What a week! BTC is bullish, the founder of Tron paid $4.5M to eat with Warren Buffett, and Libra comes under fire once again.
- Tron founder Justin Sun finally got his $4.5 million dinner with Warren Buffett after winning a charity auction in 2019.
- BTC prices topped $9,700 on February 5, a new high for 2020.
- Two fraudsters scammed former MLB players and about 100 others in a crypto Ponzi scheme.
- After months of silence, Mastercard’s CEO finally discussed why the company ditched Facebook’s Libra.
Nearly a year after an ambitious bid won him a dinner with Warren Buffett, Tron founder Justin Sun finally had his meal with the legendary investor. The dinner, which took place at the Happy Hollow Club in Omaha, Nebraska, was originally scheduled for last July but had to be postponed after Sun was diagnosed with kidney stones. The meal came out to just over $500, which is pennies in a bucket after Sun’s original winning bid of $4.56 million.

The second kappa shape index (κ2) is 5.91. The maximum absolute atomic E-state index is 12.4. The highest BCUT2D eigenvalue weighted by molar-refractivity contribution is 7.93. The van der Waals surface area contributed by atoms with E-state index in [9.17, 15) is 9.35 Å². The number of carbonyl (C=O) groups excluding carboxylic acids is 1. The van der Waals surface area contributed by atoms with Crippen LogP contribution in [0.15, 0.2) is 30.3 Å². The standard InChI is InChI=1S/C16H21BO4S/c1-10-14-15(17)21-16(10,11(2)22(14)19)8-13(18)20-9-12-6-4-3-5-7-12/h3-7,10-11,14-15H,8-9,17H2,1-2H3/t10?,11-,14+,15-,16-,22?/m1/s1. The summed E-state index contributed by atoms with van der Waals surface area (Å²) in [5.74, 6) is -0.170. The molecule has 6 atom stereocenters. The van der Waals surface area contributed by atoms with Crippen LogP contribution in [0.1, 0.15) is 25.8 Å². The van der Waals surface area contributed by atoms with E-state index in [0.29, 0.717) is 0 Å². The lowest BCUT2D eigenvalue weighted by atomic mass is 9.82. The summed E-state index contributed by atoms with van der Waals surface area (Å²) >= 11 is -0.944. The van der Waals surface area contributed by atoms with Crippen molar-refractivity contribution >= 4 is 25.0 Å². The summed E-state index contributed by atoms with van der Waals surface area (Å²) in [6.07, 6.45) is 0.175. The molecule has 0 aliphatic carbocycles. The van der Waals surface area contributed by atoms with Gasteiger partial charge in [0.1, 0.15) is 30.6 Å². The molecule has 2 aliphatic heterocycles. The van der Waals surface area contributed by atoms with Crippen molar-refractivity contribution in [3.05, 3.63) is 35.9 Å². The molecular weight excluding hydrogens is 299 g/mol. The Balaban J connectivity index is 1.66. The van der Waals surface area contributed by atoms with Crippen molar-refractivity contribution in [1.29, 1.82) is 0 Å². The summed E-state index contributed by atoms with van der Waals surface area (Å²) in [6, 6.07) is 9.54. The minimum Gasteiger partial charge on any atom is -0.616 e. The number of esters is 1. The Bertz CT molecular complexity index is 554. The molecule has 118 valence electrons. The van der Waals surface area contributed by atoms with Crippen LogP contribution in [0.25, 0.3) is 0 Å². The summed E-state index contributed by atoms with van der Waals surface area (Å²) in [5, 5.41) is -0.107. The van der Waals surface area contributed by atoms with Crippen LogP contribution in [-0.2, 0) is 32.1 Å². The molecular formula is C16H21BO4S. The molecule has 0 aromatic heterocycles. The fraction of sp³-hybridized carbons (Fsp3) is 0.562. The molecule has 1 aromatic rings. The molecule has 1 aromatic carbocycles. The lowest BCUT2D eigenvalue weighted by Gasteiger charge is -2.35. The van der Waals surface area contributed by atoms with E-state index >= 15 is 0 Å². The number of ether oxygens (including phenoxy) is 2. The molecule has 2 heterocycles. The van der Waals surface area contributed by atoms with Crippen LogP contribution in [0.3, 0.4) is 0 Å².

According to a Facebook post, Sun and Buffett broke bread on January 23, where the latter gave the crypto wunderkind “support and advice.” Sun also presented Buffett with several gifts, among them one BTC token.
Sun posted a photo of the meal’s receipt, saying “Most delicious meal ever! Thks Warren Buffett for taking us to Happy Hollow Club! $4.56 MIL for a $515.05 dinner was money well spent! The insights I received are priceless.” The receipt is signed by Buffett and dated January 23.
Sun’s $4.5 million bid was the winner in the 2019 auction of a meal with Buffett.
It’s been a good week for bitcoin: after climbing to $9,745.17 on February 5, the token reached a new 2020 high. In fact, that’s the highest price BTC has traded at since last October, representing a 7% raise in the 24 hours preceding it. Crypto analysts and experts have predicted a bullish market for the world’s most prolific cryptocurrency this year, and so far that’s been the case.
There have been several reasons cited for bitcoin’s projected rise in 2020, but a major one is the upcoming bitcoin halving. These halvings only happen every four years, and there have only been two in BTC’s history thus far; in addition to cutting rewards for each block mined, these events serve as a stark reminder that bitcoin is a finite resource.